There was a time when most food was local, whether you lived on a farm or bought your food at a farmers market in the city. Exotic foods like olives, spices, and chocolate shipped in from other parts of the world were considered luxuries. Now, most food that Americans eat is shipped from somewhere else, and eating local is considered by some to be a luxury. Renee Brooks Catacalos is here to remind us that eating local is easier—and more rewarding—than we may think. There is an abundance of food all around us, found across the acres and acres of fields and pastures, orchards and forests, mile upon winding mile of rivers and streams, ocean coastline, and the amazing Chesapeake Bay.
In The Chesapeake Table, Catacalos examines the powerful effect of eating local in Maryland, Virginia, and Washington, DC. Hooked on the local food movement from its early days, Catacalos opens the book by revisiting a personal challenge to only buy, prepare, and eat food grown within a 150-mile radius of her home near Washington, DC. From her in-depth, on-the-ground study of food systems in the region, Catacalos offers practical advice for adopting a locavore diet and getting involved in various entry points to food pathways, from shopping at your local farmers market to buying a community-supported agriculture share. She also includes recipes for those curious about how they can make their own more environmentally conscious food choices.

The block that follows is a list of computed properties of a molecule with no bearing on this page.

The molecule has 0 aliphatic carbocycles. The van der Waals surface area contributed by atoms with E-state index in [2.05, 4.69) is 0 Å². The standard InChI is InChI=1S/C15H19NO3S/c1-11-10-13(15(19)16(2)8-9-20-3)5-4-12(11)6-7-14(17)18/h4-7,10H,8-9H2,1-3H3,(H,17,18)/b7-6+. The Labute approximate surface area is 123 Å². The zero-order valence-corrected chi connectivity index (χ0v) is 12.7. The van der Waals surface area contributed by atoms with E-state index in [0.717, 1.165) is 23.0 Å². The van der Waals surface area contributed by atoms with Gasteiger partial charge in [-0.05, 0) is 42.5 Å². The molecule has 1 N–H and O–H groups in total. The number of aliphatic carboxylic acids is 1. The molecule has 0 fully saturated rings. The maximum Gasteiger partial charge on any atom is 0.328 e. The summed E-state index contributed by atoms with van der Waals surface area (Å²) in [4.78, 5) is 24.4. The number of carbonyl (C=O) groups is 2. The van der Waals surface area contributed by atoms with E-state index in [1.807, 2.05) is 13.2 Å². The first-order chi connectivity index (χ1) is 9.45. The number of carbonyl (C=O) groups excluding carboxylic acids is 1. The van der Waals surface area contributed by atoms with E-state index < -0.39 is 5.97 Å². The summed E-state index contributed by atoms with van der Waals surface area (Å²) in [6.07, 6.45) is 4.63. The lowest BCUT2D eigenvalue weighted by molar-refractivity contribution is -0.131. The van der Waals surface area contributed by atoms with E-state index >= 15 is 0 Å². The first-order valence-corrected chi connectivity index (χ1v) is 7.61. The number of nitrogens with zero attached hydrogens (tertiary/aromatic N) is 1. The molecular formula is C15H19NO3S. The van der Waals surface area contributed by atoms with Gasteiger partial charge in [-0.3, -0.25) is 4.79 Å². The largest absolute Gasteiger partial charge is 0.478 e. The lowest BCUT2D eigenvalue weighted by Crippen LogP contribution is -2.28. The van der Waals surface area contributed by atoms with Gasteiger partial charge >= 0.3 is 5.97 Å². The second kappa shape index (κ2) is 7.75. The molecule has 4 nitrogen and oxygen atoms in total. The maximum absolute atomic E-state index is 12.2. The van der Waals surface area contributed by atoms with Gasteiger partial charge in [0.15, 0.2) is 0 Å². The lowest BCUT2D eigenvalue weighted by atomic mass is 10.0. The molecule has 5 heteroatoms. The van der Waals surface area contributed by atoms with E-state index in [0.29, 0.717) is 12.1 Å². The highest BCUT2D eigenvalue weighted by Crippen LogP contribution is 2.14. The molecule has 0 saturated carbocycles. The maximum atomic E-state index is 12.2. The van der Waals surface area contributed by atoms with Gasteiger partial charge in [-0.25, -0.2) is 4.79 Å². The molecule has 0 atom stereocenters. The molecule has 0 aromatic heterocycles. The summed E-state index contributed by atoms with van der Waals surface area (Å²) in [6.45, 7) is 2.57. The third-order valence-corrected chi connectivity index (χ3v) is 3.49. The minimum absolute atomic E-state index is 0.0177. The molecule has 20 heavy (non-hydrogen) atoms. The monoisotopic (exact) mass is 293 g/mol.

Introducing readers to the vast edible resources of the Chesapeake region, Catacalos focuses on the challenges of environmental and economic sustainability, equity and diversity in the farming and food professions, and access and inclusion for local consumers of all income levels, ethnicities, and geographies. Touching on everything from farm-based breweries and distilleries to urban hoop house farms to grass-fed beef, The Chesapeake Table celebrates the people working hard to put great local food on our plates.
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